Judge Archer

JUDGE ARCHER (2012) is the second film directed by martial artist/novelist/writer of THE GRANDMASTER Xu Haofeng. It’s arguably more accessible than his debut, THE SWORD IDENTITY, because it’s bigger, has way more action, and is not too hung up on realism to exaggerate the martial arts. But by the end the story had taken so many oddball turns that even I couldn’t quite follow it all.

That’s okay. It’s an unusual martial arts experience that I recommend if you’re open minded and enjoy the good things in life such as duels, arrows, swords, etc.

Song Yang (who also starred in THE SWORD IDENTITY) plays a young man who goes mad after an atrocity that has just happened when the opening titles end. We don’t have to see anything, but the way it’s depicted is horrifying: a rough wind blows through the corn fields, and three farmers stand watching as two men pin him down. Just over a hill he can hear his sister screaming, and then a guy comes over the hill, pulling his pants up, and leaves with the other two men.

Suddenly we find our guy bound and gagged in a monastery. The monks found him in a rage, blaming himself for not being able to stop the attack on his sister. They perform a ritual for him to be reborn, telling him “When you jump over the wall, the words spoken by the first person you meet will be your new name.” On his journey he hears someone yelling “Judge Archer!” followed by gun shots, so when an old monk hiding in the bushes asks him his name he says, “Judge Archer.”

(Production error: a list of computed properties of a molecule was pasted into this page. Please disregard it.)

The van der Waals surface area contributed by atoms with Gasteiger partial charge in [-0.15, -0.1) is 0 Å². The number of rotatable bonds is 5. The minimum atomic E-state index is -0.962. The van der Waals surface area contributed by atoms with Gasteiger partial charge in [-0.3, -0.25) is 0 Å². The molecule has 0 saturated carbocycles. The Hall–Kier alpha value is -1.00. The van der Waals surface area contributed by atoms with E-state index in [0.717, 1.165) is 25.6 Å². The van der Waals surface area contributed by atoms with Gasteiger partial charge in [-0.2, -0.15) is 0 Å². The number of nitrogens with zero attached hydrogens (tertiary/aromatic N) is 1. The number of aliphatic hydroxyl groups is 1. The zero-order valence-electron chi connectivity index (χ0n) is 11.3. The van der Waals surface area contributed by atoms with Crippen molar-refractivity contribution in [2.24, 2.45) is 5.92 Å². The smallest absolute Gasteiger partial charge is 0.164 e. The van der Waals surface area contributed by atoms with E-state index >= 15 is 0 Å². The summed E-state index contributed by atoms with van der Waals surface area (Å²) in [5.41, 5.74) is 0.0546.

“Judge Archer is my name as well,” says the old man. “From now on, you and I will share the same name.” By accidentally co-opting this guy’s “cursed name,” he becomes the seventh generation of “Judge Archer,” an arbitrator who travels around settling disputes between martial arts schools.

Most of the story takes place years later, when our new Judge Archer is a master fighter (and yes, archer) who comes into a town to test the schools. We watch and learn some of his methods, such as firing four closely-clustered arrows into a school to announce his arrival. A signature that’s difficult to forge. We first see it when he interrupts two schools about to go at it with broad swords and tells them to “settle it over a cup of tea.”

My favorite thing in this movie is a fighting method I’ve never seen before and have no idea if it’s real or made up. It’s called the “close up duel” and it opens the movie and repeats throughout. Two competitors pull small benches close to each other, sit down facing each other with their knees almost touching, and then fight sitting down with a quick exchange of hand and foot movements.